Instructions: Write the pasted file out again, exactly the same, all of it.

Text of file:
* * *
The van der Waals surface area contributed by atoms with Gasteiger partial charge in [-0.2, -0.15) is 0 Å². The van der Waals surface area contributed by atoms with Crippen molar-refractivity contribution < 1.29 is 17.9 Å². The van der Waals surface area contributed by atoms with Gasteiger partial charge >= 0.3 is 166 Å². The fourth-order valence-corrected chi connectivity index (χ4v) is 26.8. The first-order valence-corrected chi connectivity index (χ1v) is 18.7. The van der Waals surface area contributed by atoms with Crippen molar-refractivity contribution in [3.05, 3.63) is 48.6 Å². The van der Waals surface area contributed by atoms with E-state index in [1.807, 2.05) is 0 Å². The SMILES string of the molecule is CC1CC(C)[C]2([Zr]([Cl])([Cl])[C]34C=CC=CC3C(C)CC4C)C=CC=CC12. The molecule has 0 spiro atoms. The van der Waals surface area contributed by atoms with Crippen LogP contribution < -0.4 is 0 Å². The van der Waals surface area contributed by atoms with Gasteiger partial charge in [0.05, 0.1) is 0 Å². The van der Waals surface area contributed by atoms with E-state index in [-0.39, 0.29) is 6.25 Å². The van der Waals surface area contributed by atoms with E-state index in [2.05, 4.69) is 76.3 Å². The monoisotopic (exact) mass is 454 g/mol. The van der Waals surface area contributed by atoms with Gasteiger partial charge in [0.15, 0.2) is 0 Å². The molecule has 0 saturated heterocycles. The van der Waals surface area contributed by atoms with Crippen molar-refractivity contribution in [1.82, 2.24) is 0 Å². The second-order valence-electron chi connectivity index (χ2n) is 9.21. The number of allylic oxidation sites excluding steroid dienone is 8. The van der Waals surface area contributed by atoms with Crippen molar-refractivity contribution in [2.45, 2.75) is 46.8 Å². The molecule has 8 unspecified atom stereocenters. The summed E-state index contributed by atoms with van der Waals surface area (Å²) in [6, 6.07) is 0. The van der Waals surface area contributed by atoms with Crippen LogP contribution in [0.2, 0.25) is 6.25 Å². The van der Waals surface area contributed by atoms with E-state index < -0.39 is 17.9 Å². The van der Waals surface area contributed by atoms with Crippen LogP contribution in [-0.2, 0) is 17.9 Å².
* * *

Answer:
The van der Waals surface area contributed by atoms with Gasteiger partial charge in [-0.2, -0.15) is 0 Å². The van der Waals surface area contributed by atoms with Crippen molar-refractivity contribution < 1.29 is 17.9 Å². The van der Waals surface area contributed by atoms with Gasteiger partial charge >= 0.3 is 166 Å². The fourth-order valence-corrected chi connectivity index (χ4v) is 26.8. The first-order valence-corrected chi connectivity index (χ1v) is 18.7. The van der Waals surface area contributed by atoms with Crippen molar-refractivity contribution in [3.05, 3.63) is 48.6 Å². The van der Waals surface area contributed by atoms with E-state index in [1.807, 2.05) is 0 Å². The SMILES string of the molecule is CC1CC(C)[C]2([Zr]([Cl])([Cl])[C]34C=CC=CC3C(C)CC4C)C=CC=CC12. The molecule has 0 spiro atoms. The van der Waals surface area contributed by atoms with Crippen LogP contribution < -0.4 is 0 Å². The van der Waals surface area contributed by atoms with Gasteiger partial charge in [0.05, 0.1) is 0 Å². The van der Waals surface area contributed by atoms with E-state index in [-0.39, 0.29) is 6.25 Å². The van der Waals surface area contributed by atoms with E-state index in [2.05, 4.69) is 76.3 Å². The monoisotopic (exact) mass is 454 g/mol. The van der Waals surface area contributed by atoms with Gasteiger partial charge in [0.15, 0.2) is 0 Å². The molecule has 0 saturated heterocycles. The van der Waals surface area contributed by atoms with Crippen molar-refractivity contribution in [1.82, 2.24) is 0 Å². The second-order valence-electron chi connectivity index (χ2n) is 9.21. The number of allylic oxidation sites excluding steroid dienone is 8. The van der Waals surface area contributed by atoms with Crippen molar-refractivity contribution in [2.45, 2.75) is 46.8 Å². The molecule has 8 unspecified atom stereocenters. The summed E-state index contributed by atoms with van der Waals surface area (Å²) in [6, 6.07) is 0. The van der Waals surface area contributed by atoms with Crippen LogP contribution in [0.2, 0.25) is 6.25 Å². The van der Waals surface area contributed by atoms with E-state index < -0.39 is 17.9 Å². The van der Waals surface area contributed by atoms with Crippen LogP contribution in [-0.2, 0) is 17.9 Å².